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improving our roadways and bridges is vitally important for the continued growth of our economy and prosperity for our people. and we have the practical challenge of handling a growing number of cars and trucks on our roads. one way this bill gives added freedom and flexibility to the states is through a provision that would help texas and other border states meet their growing infrastructure needs particularly at the southern border improvements that are not only necessary to get us goods from point a to point b but to keep us safe as well. frequently when we talk about the border we talk about border security and that is a very, very important consideration and, frankly we not have committed the federal resources we should to border security to make sure that we know who's coming into the country and why they're here. and of course we know recently in the news, people continue to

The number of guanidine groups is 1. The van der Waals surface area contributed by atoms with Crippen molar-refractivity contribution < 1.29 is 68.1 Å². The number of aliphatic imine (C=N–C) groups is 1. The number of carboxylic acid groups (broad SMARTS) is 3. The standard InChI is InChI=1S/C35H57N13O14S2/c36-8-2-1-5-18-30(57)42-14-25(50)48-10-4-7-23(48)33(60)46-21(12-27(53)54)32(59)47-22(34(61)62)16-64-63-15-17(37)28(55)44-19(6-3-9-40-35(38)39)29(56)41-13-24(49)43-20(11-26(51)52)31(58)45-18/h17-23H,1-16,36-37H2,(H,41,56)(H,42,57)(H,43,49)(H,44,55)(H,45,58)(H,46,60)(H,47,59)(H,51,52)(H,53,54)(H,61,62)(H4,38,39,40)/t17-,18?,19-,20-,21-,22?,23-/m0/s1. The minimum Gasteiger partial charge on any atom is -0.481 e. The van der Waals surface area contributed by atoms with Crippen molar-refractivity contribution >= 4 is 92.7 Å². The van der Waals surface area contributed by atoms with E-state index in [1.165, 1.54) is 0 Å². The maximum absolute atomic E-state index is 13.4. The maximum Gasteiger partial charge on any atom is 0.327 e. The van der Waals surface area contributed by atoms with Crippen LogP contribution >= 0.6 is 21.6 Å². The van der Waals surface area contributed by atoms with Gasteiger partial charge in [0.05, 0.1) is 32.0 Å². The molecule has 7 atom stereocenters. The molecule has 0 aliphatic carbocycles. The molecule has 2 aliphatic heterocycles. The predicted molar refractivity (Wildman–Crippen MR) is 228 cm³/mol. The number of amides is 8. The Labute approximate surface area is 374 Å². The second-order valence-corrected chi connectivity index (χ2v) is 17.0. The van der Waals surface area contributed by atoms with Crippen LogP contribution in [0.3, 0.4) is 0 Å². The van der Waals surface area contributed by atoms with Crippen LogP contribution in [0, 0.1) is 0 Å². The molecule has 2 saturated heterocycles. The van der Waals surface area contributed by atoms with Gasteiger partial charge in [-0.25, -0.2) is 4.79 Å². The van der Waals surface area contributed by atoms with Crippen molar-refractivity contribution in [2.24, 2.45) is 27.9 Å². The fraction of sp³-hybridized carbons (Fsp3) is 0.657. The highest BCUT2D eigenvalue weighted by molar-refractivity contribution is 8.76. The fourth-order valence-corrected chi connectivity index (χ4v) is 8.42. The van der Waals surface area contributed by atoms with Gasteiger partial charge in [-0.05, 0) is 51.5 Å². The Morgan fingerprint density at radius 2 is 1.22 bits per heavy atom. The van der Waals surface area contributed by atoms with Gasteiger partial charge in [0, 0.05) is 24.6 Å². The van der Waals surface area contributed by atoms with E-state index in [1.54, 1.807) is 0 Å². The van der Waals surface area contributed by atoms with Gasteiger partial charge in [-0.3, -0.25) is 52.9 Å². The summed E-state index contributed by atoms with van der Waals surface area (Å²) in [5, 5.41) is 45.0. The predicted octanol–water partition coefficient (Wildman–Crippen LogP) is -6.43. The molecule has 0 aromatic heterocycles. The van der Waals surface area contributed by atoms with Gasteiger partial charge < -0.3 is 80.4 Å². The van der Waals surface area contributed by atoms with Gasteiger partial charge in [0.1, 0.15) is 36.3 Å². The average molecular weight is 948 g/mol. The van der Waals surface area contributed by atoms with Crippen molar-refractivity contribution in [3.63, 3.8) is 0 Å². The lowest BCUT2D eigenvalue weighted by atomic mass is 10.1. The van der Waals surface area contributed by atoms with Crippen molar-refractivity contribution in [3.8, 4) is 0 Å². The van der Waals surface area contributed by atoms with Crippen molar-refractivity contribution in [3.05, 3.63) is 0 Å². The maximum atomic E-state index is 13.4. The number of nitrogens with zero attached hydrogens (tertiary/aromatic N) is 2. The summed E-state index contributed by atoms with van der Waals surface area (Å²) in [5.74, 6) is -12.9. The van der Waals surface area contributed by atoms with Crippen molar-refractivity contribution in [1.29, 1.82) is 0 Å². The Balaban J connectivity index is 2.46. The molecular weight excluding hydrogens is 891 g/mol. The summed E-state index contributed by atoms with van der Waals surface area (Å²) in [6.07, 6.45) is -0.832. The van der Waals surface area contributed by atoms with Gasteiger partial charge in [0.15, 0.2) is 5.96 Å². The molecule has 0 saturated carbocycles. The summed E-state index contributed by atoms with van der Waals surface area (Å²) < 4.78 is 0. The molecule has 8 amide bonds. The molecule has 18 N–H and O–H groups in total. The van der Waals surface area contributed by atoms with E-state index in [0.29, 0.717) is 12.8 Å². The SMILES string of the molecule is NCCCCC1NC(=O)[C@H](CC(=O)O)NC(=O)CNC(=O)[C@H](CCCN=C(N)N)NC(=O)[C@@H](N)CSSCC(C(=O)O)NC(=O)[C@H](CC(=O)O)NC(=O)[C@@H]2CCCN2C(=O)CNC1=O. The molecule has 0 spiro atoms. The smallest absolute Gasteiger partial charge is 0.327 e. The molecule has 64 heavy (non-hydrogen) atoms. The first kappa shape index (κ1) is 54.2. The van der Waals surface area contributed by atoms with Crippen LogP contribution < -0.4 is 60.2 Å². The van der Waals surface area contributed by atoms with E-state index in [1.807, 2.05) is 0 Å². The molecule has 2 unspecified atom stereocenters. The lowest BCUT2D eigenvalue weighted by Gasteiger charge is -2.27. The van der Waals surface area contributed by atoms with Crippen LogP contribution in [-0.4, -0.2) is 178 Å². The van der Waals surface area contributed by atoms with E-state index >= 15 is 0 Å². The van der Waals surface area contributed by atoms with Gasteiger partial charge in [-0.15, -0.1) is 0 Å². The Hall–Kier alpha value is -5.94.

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penetrate our borders even those with criminal records causing havoc and indeed, committing christmas against innocent people such as occurred recently in the terrible incident that happened out in san francisco. but really our border infrastructure and security is the front line of our defense to keep our people safe and to regulate who comes in to the country and to make sure that only legitimate people can enter. so the question is, is one law -- as one law professor recently testified before the senate judiciary committee he said when it comes to immigration that's really only one question, are you going to have controlled immigration or uncontrolled immigration. it's basically that simple. well i'm here today to talk about transportation and the importance of this bill in terms of the border infrastructure when it comes to trade and commerce but as i mentioned it